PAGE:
Economic Analysis Unit
Economic Reform Unit
What is mutual recognition?
These principles are based on the premise that regulations and standards covering goods and occupations in one state meet community standards and expectations and therefore should be appropriate for other jurisdictions.
Mutual recognition is aimed at promoting economic integration and increasing trade and labour mobility between participant jurisdictions by removing regulatory impediments to trade and labour mobility and between Australian states and territories and between Australia and New Zealand. Mutual recognition also promotes increased awareness among regulators and professional associations in relation to procedures and their obligations.
Mutual recognition is also designed to lead to harmonisation of standards and regulatory requirements. Examples of where these requirements are not consistent include:
Mutual recognition only applies to legislation affecting the sale of goods and the registration of occupations carried on by individuals. Mutual recognition does not extend to:
Mutual recognition also does not extend to business licences. Business licensing relates to the requirements for running a business, such as the state of the premises or insurance coverage, and focuses on the conduct of carrying on the business itself, rather than the technical skills of the person or persons carrying on the business.
The Trans-Tasman Mutual Recognition Arrangement:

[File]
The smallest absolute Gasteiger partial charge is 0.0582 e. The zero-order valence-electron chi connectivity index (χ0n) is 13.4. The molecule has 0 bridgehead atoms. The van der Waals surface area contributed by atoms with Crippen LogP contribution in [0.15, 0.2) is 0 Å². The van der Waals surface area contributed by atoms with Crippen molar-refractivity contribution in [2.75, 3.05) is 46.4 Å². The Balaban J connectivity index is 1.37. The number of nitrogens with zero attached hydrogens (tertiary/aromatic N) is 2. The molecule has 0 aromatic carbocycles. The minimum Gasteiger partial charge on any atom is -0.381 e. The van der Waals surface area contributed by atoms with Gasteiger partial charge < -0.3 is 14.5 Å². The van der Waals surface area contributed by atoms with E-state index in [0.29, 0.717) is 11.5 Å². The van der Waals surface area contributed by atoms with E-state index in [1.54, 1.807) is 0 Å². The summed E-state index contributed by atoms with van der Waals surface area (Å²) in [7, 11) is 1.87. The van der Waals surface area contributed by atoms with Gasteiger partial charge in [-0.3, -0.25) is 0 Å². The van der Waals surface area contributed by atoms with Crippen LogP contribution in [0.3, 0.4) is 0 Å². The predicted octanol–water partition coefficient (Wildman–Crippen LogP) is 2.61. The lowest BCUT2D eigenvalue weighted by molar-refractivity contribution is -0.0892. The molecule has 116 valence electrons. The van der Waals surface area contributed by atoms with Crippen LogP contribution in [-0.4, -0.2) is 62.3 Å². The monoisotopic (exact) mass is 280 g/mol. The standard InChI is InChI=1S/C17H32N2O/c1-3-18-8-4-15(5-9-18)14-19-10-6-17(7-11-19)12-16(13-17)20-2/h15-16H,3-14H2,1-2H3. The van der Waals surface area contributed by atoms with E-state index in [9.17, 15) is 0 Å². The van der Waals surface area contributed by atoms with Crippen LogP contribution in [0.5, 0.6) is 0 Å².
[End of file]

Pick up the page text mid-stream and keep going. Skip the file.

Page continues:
In 1996, the Commonwealth, states and territories and New Zealand signed a non-treaty agreement to establish the Trans-Tasman Mutual Recognition Arrangement (TTMRA). The TTMRA was signed by the Prime Minister of Australia, state premiers, and territory chief ministers at the meeting of the Council of Australian Governments on 14 June 1996. The TTMRA was subsequently signed by the Prime Minister of New Zealand on 9 July 1996. The scheme commenced operation on 1 May 1998 with the enactment of enabling legislation.
The TTMRA builds on the MRA and, for Australian jurisdictions, recognises the laws and regulations made in New Zealand and vice versa. The TTMRA is based on the mutual recognition principles in Australia, with some additional exemptions and exclusions.
The TTMRA encapsulates two principles:
The TTMRA can be accessed at: http://www.coag.gov.au/node/40
For further information regarding mutual recognition and the application of the Mutual Recognition Act 1992 and the Trans-Tasman Mutual Recognition Act 1997, please contact the Economic Reform Unit of the Department of Treasury and Finance by email: email@example.com.